No screenwriter could tell the ordeals suffered by Mrs Armitage better than Harold Pinter. An elegant bourgeois woman living in 1960s London, Jo Armitage is confused and on the verge of a nervous breakdown, having to deal with her failed marriages, a throng of children and the infidelity of her latest husband, be it real or imagined.
Maybe not many know that in 1965 Pinter won a BAFTA for the screenplay of the film “The Pumpkin Eater”, the film adaptation, directed by British director Jack Clayton, of one of the most famous and partly autobiographical novel by Welsh author Penelope Mortimer.
The main character was masterfully played by Anne Bancroft who was nominated for best leading actress at the Oscars and best female actress at the 17th Cannes Festival. The film’s narrative revolves around Jo and her fourth marriage to Jake Armitage (Peter Finch), a successful screenwriter.
Through flashbacks and terse dialogues Mrs Armitage’s life is surgically examined: from her unhappy childhood to the euthanasia of this latest relationship made of solitude and incomprehensions, of an elegant normality for convenience and hidden transgressions.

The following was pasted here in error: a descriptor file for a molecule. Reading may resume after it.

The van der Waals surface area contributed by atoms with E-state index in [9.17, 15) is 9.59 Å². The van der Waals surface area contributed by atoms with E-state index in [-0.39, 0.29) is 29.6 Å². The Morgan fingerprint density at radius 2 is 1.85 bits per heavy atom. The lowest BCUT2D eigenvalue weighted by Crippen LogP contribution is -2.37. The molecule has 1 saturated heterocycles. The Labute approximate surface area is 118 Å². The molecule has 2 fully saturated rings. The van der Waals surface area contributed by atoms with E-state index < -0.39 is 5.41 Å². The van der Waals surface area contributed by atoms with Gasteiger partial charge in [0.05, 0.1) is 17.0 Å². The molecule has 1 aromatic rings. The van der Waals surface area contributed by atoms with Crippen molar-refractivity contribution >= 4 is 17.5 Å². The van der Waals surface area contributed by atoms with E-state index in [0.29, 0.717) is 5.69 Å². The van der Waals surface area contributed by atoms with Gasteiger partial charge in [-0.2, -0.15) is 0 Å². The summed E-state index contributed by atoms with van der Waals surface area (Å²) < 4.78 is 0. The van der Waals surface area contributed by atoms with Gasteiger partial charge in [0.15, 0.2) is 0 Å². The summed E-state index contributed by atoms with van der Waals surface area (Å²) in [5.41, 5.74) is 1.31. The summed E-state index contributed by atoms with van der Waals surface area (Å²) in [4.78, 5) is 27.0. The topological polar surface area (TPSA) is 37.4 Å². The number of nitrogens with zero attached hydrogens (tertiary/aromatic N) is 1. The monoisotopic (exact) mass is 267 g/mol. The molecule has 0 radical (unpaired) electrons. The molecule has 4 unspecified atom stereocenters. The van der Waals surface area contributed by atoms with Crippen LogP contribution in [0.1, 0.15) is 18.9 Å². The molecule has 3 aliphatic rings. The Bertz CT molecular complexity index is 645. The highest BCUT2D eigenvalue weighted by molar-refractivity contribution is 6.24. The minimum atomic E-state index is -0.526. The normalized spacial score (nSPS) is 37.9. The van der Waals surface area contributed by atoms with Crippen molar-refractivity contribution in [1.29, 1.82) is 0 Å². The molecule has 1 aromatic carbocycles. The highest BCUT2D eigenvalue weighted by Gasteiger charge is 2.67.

An intense portrait of a woman with a complex personality: modern, rebellious and nonconformist but inextricably bound to her role as a wife, a prisoner in a glass house, able to fulfill herself only through motherhood and the love for her many children.
A clear, disenchanted and ever relevant reflection on human neuroses and on relationships in a society where bourgeois respectability and normality prevail over the unrevealable truths of each and every one of us.